Latest Project 1
Several years ago, the service department of a transport company in Budapest asked me to calibrate their balancing machine. It was an old balancing machine type AM-1000W from the GDR. Many years ago we made a computer controlled balancing unit for it, because the original measuring unit broke. I listened to their problems, looked at the balanced rotors and learned about their balancing method. The balanced parts they repaired in the service were the rotors of the drive motors of old city streetcars. Three different types were repaired there. Most had the same balancing problems. It seems that the designer-designers of the motors of streetcars at that time wanted to make the shortest motor possible. They liked to put the bearings inside the commutator and fan, thus making balancing more difficult. When we put a rotor on the balancing machine, we want to turn it around the original axis of rotation, which means that we need to support the axis in the place of the bearings. With the balancing machine they had, it was not possible. Even in no other universal balancing machine they could support the axle where it was needed.
At the service the workers tried to solve the problem with an extended sheathing of the axle. The minor problem was that these took a long time to install. The bigger problem was that despite the seemingly successful balancing, most of the motors failed the last check because they were unbalanced. After some rehearsals, they came to the conclusion that after disassembling and reassembling the extensions, if you first disassemble them, then reassemble them, you will measure a completely different unbalance, so the already balanced rotor will be unbalanced again. So they concluded to recalibrate either the machine or their electronic device. I checked both the machine and the device and they both seemed to be working properly. So this was not a calibration problem/failure.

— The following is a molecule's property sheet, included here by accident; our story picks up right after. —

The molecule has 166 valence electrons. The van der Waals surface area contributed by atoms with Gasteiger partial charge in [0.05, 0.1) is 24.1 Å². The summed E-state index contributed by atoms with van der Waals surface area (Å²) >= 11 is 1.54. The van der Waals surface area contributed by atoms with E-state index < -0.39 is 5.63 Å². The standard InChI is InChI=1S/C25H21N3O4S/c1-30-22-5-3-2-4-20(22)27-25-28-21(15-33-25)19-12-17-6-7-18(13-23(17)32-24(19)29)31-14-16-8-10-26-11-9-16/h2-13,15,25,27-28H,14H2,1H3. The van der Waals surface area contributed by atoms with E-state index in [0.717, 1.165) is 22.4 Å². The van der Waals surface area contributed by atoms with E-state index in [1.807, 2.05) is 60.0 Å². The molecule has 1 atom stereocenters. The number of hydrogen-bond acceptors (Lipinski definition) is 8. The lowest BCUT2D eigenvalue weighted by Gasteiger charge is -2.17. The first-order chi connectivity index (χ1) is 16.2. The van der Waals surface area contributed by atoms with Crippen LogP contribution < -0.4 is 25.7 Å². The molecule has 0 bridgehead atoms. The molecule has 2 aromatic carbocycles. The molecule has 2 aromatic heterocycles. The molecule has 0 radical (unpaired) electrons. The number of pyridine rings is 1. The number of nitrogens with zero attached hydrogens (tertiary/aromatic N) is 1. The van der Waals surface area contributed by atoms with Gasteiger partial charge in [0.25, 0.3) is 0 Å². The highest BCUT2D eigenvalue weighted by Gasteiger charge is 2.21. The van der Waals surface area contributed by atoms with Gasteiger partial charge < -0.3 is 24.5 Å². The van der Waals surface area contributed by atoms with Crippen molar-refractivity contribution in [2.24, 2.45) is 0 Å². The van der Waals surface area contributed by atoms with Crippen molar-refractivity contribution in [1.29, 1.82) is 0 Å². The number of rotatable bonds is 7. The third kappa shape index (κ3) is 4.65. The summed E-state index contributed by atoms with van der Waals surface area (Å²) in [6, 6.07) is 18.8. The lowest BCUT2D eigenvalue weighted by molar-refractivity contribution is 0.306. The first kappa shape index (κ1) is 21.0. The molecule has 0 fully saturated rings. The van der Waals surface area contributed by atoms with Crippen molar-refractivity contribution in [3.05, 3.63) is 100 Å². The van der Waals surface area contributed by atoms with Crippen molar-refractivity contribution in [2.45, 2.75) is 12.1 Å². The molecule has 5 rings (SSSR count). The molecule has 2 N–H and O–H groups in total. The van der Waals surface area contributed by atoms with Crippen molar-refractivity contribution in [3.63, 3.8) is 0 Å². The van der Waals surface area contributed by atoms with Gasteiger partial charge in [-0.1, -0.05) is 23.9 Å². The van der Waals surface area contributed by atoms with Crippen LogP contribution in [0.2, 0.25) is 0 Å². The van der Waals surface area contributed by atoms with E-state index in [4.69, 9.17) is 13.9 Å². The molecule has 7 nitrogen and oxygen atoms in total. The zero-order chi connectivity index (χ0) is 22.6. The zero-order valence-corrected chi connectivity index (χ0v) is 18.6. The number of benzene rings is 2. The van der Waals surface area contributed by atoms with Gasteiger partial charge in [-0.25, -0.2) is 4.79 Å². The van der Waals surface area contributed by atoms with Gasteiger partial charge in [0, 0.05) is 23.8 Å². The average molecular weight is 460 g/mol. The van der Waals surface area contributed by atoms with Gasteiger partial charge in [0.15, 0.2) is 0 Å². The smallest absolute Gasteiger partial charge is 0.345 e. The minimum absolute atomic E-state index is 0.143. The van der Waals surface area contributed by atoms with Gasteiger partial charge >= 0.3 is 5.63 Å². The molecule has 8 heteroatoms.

When I saw these large extension shrouds welded together from several pieces, I thought about them not having the same axis with the bearing locations. This assumption was not easy to prove even with the help of an indicator clock. I took a rotor with me, and we tried to put it in our workshop on one of our balancing machines but without an extension shroud. Some of our balancing machines are very flexible, the roller pair support can be removed and changed.
We made 2 pairs of special displaced roller pairs and we were able to use them to support the rotor at the bearing locations. We balanced the rotor. When this was installed in the machine, it was no longer unbalanced, the vibration was very low. So our method was correct, but this could be used on a special balancing machine. After a short time, the bosses of the transport company understood that for balancing the rotors they needed a special balancing machine, which could also support the axles of the rotary bearings with unusual construction. They ordered the machine from us, so we designed a new balancing machine for them. The machine was belt driven and we made special shifted roller pairs for 3 different rotors. Because of the shifted roller pairs, the weight of the rotor created an asymmetrical load on the support points of the balancing machine. We modified these support points to be able to bear this load. This special balancing machine made balancing much faster, (you didn't have to mount an extension shroud anymore) and every balanced rotor is flawless even during the last engine tests. If you ever come to Budapest and ride on an old tram and you don't feel any vibration of the engine, please, think of me.